Faced with continued worries about the health of the Bay’s most valuable fishery, Maryland and Virginia have opted to accelerate curbs on blue crab harvests.

The two states had agreed late in 2000 to phase in a 15 percent reduction in harvest pressure over a three- year period, and both last year implemented the first 5 percent cut toward that goal.

But rather than continue on that pace, the Maryland Department of Natural Resources approved new regulations in March that will put the full 15 percent reduction into force this year.

“As a result of these actions, Maryland will reach the goal one year early, and we do not expect to implement additional regulations for 2003,” said state Department of Natural Resources Secretary Chuck Fox.

In late February, the Virginia Marine Resources Commission approved new actions that would achieve an 11 percent reduction. The commission was expected to take further action at the end of April that would bring the total reduction to more than 14 percent.

“If we do more than 10 percent this year, we’ll have to do less next year,” said Robert O’Reilly, a biologist with the VMRC. “And I think the end result is that everyone, the commission and the industry, will feel a little bit better about it next year.”

Officials in both states said part of the reason for speeding regulations was to reduce uncertainty for watermen, who have been facing changing rules each year. In addition, the quicker phase-in of regulations offers an added margin of safety for the blue crab stock. Last year, surveys continued to suggest that several key indicators of stock health were at, or near, all-time lows.

Because of mounting concern over the state of the crab population, the Bi-State Blue Crab Committee, created by the Chesapeake Bay Commission to help coordinate Baywide management, called for the 15 percent reduction reduction in fishing effort because it would ultimately result in doubling the crab spawning stock, a measure of reproducing females.

Scientists say that will result in a larger, more stable crab population which, in turn, means the crab catch will eventually increase, even as fishing pressure is reduced.

Maryland plans, among other actions, to increase the minimum size for male crabs from 5 to 5.25 inches, as well as set new minimum sizes for peeler and soft crabs.

The VMRC, meanwhile, will achieve an 11 percent reduction by imposing a 3-inch size limit on “peeler” crabs and establishing an eight-hour workday.

In addition, the commission is considering extending a blue crab sanctuary, which now exists in water more than 35 feet deep, into water that is only 30 feet deep. It is also considering a 1-week closure of the sponge crab (egg-bearing females) season in July, or actions that would result in an equivalent reduction, such as an 8-bushel per boat sponge crab limit for July. Those actions would bring Virginia’s reduction to more than 14 percent.

The Potomac River Fisheries Commission established a 5.25-inch size limit for male and female hard crabs, and took several other actions that are expected to result in an 11 percent reduction.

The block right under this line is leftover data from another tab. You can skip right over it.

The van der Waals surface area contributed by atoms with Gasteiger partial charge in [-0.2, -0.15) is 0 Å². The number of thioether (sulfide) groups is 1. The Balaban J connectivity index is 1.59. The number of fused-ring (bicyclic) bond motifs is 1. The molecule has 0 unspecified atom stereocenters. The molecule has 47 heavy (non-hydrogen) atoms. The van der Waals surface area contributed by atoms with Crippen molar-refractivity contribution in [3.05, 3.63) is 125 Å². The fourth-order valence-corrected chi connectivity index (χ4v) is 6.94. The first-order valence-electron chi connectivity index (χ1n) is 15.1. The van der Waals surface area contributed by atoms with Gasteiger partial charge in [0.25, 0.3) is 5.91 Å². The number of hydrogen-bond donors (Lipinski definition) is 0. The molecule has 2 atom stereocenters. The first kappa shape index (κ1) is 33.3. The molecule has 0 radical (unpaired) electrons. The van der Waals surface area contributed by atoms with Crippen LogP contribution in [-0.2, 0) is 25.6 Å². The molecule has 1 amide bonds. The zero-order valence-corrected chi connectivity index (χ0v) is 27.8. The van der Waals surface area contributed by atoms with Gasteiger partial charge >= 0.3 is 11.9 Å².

Maryland and the Potomac Commission plan to put their larger hard crab size limit into place Aug. 1. Maryland officials plan to have that size limit in place at the beginning of next year’s crab season, April 1, which they say would reduce harvest pressure by a total of 17 percent.

Similarly, if the increased size limit is also implemented effective April 1 on the Potomac next year, it will achieve a 15 percent reduction for 2003, said A.C. Carpenter, director of the Potomac commission.

Fox said the DNR had “modified the regulations in order to minimize, as much as possible, the impacts to the crab industry.” In particular, the state altered its final regulations to allow seafood processors to import crabs smaller than 5.25 inches from other states.

A Maryland Sea Grant study concluded that that prohibition would have cost the seafood industry $13.5 million in losses, which it said would have been a severe blow to some Eastern Shore communities.

Nonetheless, Casey Todd, of Metompkin Seafood in Crisfield and a member of the Blue Crab/Conservation Coalition and Chesapeake, Atlantic and Coastal Bays Watermen's Coalition, said the regulations will have a substantial economic impact on watermen, particularly on the lower part of the Bay, where the crabs run smaller.

“These are some of the poorer, rural parts of Maryland,” he said. “I don’t know how we’re going to replace this income and this business.” Meanwhile, Fox announced that the DNR and the state Department of Business and Economic Development will form a task force to examine the environmental, biological, social and economic issues facing the blue crab resource and the industry over the next 10 years.

The task force will include a full range of the stakeholder groups, and will look at such issues as the impact of the global market, regulatory implications, allocation issues, as well as the impact of additional license holders re-entering the fishery. Members of the task force will be appointed later this spring and will be asked to produce a report and recommendations in the summer of 2003.